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Old March 17, 2016   #16
LDx4
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Quote:
Originally Posted by Deborah View Post
Great post Lyn! I KNOW I'm going to grow some. They'd be good on a sandwich, thrown into soup, and in salad. And potato salad. Oh, and in omelets. Your tables and the whole set up look really nice. Really!
Deborah - you should definitely be growing some - for both you AND your rabbits and cats!!
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Old March 17, 2016   #17
Worth1
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I dont go to the farmers market here in town but I can just hear the comments from people if I were trying to sell them.
I might be wrong though.

I can say the snails have had their fare share of micro greens at my place this year.
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Old March 17, 2016   #18
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I just brought my mom some kale microgreens today, but I didn't have the lights set up, and they didn't get enough light, just shot up the long legs about 3 inches tall. I told her, it's just sprouts that you cut with scissors. Have to try again with light.
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Old March 17, 2016   #19
FarmerShawn
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Default Growing Microgreens: My Process

I've been growing microgreens for sale on a small scale for a couple of years now, and here's a couple of thoughts.
Sunflowers are real tasty, but have a short harvest window. Let them get a true leaf, and flavor becomes awful.
Pea shoots are the only crop I get more than one harvest from. Cut to leave behind a set of leaves, and a week later, you can do it again. I usually get three or four cuttings from a pea planting.
Some things like beets, chard, and cilantro really benefit from a covering of potting mix, as it helps to remove the seed coats that otherwise cling to the leaves way too long.
My best seller is a spicy brassica mix, and I like it because it only takes ten days to two weeks from seeding to harvest.
If the micros are growing thickly and are sturdy, an electric knife is the fastest way to cut a whole 1020-sized tray, which is what I use. I just recently switched to shallow trays to economize growing medium use and make harvesting much easier.
I fill the shallow growing tray with my growing medium, press flat with a piece of plywood, sprinkle with seeds, water, spritz the inside of a 1020 tray, invert that over the growing tray for a humidity dome, and three days later remove the cover and move to the lights. Sprouts are about half inch tall, and blanched yellow at this time. One bottom watering soak after a couple more days, and that's it until harvest. That's for the brassicas, arugula, and the salad mixes.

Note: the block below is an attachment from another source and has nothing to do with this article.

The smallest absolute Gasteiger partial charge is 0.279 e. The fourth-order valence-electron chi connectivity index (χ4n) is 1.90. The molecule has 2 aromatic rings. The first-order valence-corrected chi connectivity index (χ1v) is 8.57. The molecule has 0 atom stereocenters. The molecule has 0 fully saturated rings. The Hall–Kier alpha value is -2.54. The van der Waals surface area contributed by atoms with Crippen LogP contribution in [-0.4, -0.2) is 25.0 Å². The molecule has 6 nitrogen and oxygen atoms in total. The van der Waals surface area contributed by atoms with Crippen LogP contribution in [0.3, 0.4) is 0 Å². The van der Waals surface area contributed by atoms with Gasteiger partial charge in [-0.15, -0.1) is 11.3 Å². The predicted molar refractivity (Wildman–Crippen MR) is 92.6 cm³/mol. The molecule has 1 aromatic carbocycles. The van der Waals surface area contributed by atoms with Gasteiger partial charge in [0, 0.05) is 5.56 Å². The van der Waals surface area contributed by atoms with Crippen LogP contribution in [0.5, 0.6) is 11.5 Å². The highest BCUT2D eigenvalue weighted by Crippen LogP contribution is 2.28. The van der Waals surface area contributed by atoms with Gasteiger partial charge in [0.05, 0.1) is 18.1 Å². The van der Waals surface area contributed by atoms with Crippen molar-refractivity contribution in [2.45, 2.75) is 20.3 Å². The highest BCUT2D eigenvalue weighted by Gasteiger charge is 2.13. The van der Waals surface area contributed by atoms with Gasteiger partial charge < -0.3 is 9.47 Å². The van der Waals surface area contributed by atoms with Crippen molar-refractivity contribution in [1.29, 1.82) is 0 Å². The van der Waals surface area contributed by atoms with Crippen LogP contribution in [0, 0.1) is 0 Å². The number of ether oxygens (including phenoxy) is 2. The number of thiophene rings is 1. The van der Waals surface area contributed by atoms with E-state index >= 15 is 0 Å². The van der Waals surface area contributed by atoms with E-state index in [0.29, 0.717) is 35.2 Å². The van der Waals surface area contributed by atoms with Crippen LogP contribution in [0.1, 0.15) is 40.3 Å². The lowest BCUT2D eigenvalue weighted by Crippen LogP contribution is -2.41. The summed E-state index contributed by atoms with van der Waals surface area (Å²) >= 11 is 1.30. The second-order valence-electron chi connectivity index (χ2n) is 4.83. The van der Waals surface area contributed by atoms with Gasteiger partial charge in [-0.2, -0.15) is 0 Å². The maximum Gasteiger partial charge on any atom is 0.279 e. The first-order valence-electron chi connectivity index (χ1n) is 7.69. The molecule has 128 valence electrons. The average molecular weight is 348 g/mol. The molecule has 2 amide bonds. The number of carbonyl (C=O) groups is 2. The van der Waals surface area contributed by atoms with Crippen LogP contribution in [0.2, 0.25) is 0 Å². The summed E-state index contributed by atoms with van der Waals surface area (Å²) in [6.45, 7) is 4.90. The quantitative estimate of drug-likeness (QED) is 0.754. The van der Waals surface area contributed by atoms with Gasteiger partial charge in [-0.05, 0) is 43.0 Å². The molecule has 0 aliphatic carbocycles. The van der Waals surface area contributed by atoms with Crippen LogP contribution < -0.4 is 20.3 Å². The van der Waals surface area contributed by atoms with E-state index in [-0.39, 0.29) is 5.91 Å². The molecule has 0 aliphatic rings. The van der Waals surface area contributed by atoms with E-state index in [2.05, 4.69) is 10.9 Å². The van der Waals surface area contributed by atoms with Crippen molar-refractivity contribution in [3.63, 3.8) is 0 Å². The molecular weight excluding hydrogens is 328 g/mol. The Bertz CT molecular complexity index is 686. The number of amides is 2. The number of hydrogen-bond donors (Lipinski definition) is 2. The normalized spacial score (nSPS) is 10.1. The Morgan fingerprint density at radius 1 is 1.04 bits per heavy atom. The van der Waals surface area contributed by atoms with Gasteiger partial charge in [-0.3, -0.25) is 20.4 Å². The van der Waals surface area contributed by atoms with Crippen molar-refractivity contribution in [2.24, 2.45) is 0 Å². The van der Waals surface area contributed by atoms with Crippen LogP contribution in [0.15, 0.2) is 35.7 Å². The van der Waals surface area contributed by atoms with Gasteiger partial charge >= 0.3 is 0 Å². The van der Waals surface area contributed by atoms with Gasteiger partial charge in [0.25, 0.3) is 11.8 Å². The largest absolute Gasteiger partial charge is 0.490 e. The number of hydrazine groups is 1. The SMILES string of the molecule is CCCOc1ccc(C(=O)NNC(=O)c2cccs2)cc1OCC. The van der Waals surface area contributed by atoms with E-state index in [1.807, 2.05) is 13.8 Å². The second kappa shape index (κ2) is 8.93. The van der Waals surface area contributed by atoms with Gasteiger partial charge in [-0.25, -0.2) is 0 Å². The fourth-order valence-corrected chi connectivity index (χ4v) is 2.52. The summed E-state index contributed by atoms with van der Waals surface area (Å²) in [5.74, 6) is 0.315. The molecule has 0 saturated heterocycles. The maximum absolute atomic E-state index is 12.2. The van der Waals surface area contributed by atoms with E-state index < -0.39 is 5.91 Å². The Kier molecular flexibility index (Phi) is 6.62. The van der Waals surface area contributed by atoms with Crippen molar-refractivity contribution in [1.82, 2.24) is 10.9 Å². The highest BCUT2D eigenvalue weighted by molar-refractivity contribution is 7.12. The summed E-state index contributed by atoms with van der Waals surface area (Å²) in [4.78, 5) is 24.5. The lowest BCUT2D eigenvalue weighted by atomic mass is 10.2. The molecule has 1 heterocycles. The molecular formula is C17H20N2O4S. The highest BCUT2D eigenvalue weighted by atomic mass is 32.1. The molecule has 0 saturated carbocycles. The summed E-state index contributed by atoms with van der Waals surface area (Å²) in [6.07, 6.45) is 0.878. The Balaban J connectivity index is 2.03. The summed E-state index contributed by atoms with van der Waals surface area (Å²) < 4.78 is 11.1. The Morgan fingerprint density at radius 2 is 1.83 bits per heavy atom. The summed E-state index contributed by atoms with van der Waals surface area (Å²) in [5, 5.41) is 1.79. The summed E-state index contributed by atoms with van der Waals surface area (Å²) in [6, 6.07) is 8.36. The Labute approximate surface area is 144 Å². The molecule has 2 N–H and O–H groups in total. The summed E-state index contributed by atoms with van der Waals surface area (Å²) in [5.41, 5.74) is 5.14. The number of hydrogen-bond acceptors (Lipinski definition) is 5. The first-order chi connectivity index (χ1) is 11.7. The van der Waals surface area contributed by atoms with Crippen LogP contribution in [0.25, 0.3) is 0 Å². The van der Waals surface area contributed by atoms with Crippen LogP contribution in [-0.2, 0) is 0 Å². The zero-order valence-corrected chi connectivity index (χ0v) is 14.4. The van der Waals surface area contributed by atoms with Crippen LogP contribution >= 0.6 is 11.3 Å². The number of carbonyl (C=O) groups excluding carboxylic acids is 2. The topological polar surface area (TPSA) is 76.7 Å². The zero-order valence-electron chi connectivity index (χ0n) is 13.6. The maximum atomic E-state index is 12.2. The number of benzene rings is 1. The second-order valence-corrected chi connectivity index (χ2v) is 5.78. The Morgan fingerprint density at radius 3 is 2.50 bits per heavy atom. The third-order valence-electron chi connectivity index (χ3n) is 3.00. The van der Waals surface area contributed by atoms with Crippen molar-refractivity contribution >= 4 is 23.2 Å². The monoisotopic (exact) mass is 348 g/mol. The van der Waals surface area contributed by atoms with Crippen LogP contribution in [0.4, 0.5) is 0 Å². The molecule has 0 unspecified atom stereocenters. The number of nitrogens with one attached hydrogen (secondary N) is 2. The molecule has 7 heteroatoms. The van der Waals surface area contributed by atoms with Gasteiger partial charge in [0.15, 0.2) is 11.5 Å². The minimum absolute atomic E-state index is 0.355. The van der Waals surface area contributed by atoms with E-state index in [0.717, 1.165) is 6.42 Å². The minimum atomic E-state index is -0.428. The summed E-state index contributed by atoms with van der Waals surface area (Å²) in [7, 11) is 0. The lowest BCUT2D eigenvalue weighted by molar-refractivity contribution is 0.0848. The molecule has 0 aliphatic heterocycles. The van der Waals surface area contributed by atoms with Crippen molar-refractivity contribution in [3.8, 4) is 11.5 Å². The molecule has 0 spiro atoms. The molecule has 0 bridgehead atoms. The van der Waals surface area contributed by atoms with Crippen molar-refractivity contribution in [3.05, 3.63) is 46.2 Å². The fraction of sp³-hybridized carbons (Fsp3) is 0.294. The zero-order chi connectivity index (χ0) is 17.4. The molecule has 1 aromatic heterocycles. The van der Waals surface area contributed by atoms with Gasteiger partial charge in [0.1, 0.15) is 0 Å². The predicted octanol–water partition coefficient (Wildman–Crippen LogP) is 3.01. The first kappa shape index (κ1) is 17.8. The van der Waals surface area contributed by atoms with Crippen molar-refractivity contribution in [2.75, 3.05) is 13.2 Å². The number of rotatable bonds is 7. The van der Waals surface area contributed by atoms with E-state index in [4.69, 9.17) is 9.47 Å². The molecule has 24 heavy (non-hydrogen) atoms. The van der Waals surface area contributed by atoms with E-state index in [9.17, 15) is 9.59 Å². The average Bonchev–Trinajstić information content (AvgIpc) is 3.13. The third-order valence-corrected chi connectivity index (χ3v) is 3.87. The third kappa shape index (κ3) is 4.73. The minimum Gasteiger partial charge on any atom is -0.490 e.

A recent big surprise for me are popcorn micros. They must be grown in complete darkness, blanched, until four to six inches tall. But the flavor! Just like sweet corn. Not everyone's favorite, because they are so sweet, but I think as a garnish for a chile, or an addition to a stir fry, they would be outstanding. I have yet to really cook with them, though.
I also find that unwashed (dry) microgreens keep amazingly well in the fridge. We often keep ours for two weeks or more in ziptop sandwich bags before they start to go downhill.
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Last edited by FarmerShawn; March 17, 2016 at 06:54 PM.
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Old March 17, 2016   #20
Deborah
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Lyn, good idea and can you believe I didn't think of them being good for cats and rabs?
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Old March 18, 2016   #21
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I assume I can use the same seeds I buy for sprouting? there isn't some magic seed or site I have to buy from? I can buy my sprouting seeds from a local place by the pound.
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Old March 18, 2016   #22
LDx4
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No, seeds for sprouting will work fine. Any seed that is untreated will work (unless the leaves are inedible, like tomatoes ). I buy Waltham broccoli by the 5 lb sack and it's not labeled as sprouting or microgreens seeds.

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Old March 29, 2016   #23
NarnianGarden
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My current batch has watercress & brassicas, and I'm about to sow some beetroot as well. Since I'm not going to grow them in the summer (too many bugs and butterflies), I might as well enjoy them now in their small size...
Radishes are great too..
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